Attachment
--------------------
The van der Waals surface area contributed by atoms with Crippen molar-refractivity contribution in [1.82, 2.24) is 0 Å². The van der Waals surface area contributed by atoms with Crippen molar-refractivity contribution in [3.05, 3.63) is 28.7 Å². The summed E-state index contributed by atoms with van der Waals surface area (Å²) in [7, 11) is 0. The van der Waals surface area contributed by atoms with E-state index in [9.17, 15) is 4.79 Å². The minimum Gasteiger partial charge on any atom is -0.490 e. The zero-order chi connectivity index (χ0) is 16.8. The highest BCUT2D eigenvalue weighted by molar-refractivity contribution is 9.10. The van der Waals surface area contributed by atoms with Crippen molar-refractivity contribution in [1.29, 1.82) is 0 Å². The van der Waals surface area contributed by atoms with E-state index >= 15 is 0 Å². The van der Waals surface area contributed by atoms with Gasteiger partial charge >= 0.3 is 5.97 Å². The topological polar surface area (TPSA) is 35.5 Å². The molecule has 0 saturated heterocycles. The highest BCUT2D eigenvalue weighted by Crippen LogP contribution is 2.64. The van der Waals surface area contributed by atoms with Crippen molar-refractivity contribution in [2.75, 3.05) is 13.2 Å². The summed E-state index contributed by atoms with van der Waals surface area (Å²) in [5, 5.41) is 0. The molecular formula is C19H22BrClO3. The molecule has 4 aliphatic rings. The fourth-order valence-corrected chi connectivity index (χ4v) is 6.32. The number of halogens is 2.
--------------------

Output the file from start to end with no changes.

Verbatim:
The van der Waals surface area contributed by atoms with Crippen molar-refractivity contribution in [1.82, 2.24) is 0 Å². The van der Waals surface area contributed by atoms with Crippen molar-refractivity contribution in [3.05, 3.63) is 28.7 Å². The summed E-state index contributed by atoms with van der Waals surface area (Å²) in [7, 11) is 0. The van der Waals surface area contributed by atoms with E-state index in [9.17, 15) is 4.79 Å². The minimum Gasteiger partial charge on any atom is -0.490 e. The zero-order chi connectivity index (χ0) is 16.8. The highest BCUT2D eigenvalue weighted by molar-refractivity contribution is 9.10. The van der Waals surface area contributed by atoms with Crippen molar-refractivity contribution in [1.29, 1.82) is 0 Å². The van der Waals surface area contributed by atoms with E-state index >= 15 is 0 Å². The van der Waals surface area contributed by atoms with Gasteiger partial charge >= 0.3 is 5.97 Å². The topological polar surface area (TPSA) is 35.5 Å². The molecule has 0 saturated heterocycles. The highest BCUT2D eigenvalue weighted by Crippen LogP contribution is 2.64. The van der Waals surface area contributed by atoms with Crippen molar-refractivity contribution in [2.75, 3.05) is 13.2 Å². The summed E-state index contributed by atoms with van der Waals surface area (Å²) in [5, 5.41) is 0. The molecular formula is C19H22BrClO3. The molecule has 4 aliphatic rings. The fourth-order valence-corrected chi connectivity index (χ4v) is 6.32. The number of halogens is 2.